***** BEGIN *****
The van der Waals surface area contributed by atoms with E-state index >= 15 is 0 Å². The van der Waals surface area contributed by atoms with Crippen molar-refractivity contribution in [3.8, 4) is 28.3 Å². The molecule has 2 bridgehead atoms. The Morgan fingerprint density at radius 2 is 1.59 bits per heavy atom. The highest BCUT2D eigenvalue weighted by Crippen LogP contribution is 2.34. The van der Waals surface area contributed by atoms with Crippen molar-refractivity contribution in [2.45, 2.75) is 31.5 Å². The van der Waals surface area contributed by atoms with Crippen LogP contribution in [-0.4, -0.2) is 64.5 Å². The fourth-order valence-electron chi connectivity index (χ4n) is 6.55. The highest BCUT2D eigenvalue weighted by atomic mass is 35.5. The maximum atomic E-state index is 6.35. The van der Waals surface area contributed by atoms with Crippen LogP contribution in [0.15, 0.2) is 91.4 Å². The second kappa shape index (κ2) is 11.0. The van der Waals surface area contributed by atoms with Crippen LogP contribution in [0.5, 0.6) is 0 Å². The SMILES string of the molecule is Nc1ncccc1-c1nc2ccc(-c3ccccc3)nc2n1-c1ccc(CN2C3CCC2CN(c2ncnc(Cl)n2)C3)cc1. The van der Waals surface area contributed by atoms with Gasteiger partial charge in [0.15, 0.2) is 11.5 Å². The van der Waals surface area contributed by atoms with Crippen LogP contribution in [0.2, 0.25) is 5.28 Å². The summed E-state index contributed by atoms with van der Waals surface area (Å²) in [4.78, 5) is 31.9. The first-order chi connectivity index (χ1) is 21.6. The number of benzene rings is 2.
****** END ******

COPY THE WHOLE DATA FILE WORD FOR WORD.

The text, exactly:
The van der Waals surface area contributed by atoms with E-state index >= 15 is 0 Å². The van der Waals surface area contributed by atoms with Crippen molar-refractivity contribution in [3.8, 4) is 28.3 Å². The molecule has 2 bridgehead atoms. The Morgan fingerprint density at radius 2 is 1.59 bits per heavy atom. The highest BCUT2D eigenvalue weighted by Crippen LogP contribution is 2.34. The van der Waals surface area contributed by atoms with Crippen molar-refractivity contribution in [2.45, 2.75) is 31.5 Å². The van der Waals surface area contributed by atoms with Crippen LogP contribution in [-0.4, -0.2) is 64.5 Å². The fourth-order valence-electron chi connectivity index (χ4n) is 6.55. The highest BCUT2D eigenvalue weighted by atomic mass is 35.5. The maximum atomic E-state index is 6.35. The van der Waals surface area contributed by atoms with Crippen LogP contribution in [0.15, 0.2) is 91.4 Å². The second kappa shape index (κ2) is 11.0. The van der Waals surface area contributed by atoms with Crippen LogP contribution in [0.5, 0.6) is 0 Å². The SMILES string of the molecule is Nc1ncccc1-c1nc2ccc(-c3ccccc3)nc2n1-c1ccc(CN2C3CCC2CN(c2ncnc(Cl)n2)C3)cc1. The van der Waals surface area contributed by atoms with Gasteiger partial charge in [0.15, 0.2) is 11.5 Å². The van der Waals surface area contributed by atoms with Crippen LogP contribution in [0.2, 0.25) is 5.28 Å². The summed E-state index contributed by atoms with van der Waals surface area (Å²) in [4.78, 5) is 31.9. The first-order chi connectivity index (χ1) is 21.6. The number of benzene rings is 2.